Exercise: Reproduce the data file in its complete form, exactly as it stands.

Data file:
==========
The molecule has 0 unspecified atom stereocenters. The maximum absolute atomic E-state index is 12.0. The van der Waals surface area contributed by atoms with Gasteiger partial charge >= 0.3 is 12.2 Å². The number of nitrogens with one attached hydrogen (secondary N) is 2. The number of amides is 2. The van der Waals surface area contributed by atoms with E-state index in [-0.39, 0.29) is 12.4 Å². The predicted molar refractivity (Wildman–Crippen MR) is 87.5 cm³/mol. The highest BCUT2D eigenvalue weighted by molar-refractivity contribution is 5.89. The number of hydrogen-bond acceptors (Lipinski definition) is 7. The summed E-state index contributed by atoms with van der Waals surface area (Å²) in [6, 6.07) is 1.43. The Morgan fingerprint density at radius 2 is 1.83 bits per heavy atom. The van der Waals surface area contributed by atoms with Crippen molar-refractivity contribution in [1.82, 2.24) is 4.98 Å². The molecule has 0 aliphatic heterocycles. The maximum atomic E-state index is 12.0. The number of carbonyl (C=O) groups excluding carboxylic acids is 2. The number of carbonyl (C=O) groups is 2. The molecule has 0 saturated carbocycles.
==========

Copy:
The molecule has 0 unspecified atom stereocenters. The maximum absolute atomic E-state index is 12.0. The van der Waals surface area contributed by atoms with Gasteiger partial charge >= 0.3 is 12.2 Å². The number of nitrogens with one attached hydrogen (secondary N) is 2. The number of amides is 2. The van der Waals surface area contributed by atoms with E-state index in [-0.39, 0.29) is 12.4 Å². The predicted molar refractivity (Wildman–Crippen MR) is 87.5 cm³/mol. The highest BCUT2D eigenvalue weighted by molar-refractivity contribution is 5.89. The number of hydrogen-bond acceptors (Lipinski definition) is 7. The summed E-state index contributed by atoms with van der Waals surface area (Å²) in [6, 6.07) is 1.43. The Morgan fingerprint density at radius 2 is 1.83 bits per heavy atom. The van der Waals surface area contributed by atoms with Crippen molar-refractivity contribution in [1.82, 2.24) is 4.98 Å². The molecule has 0 aliphatic heterocycles. The maximum atomic E-state index is 12.0. The number of carbonyl (C=O) groups excluding carboxylic acids is 2. The number of carbonyl (C=O) groups is 2. The molecule has 0 saturated carbocycles.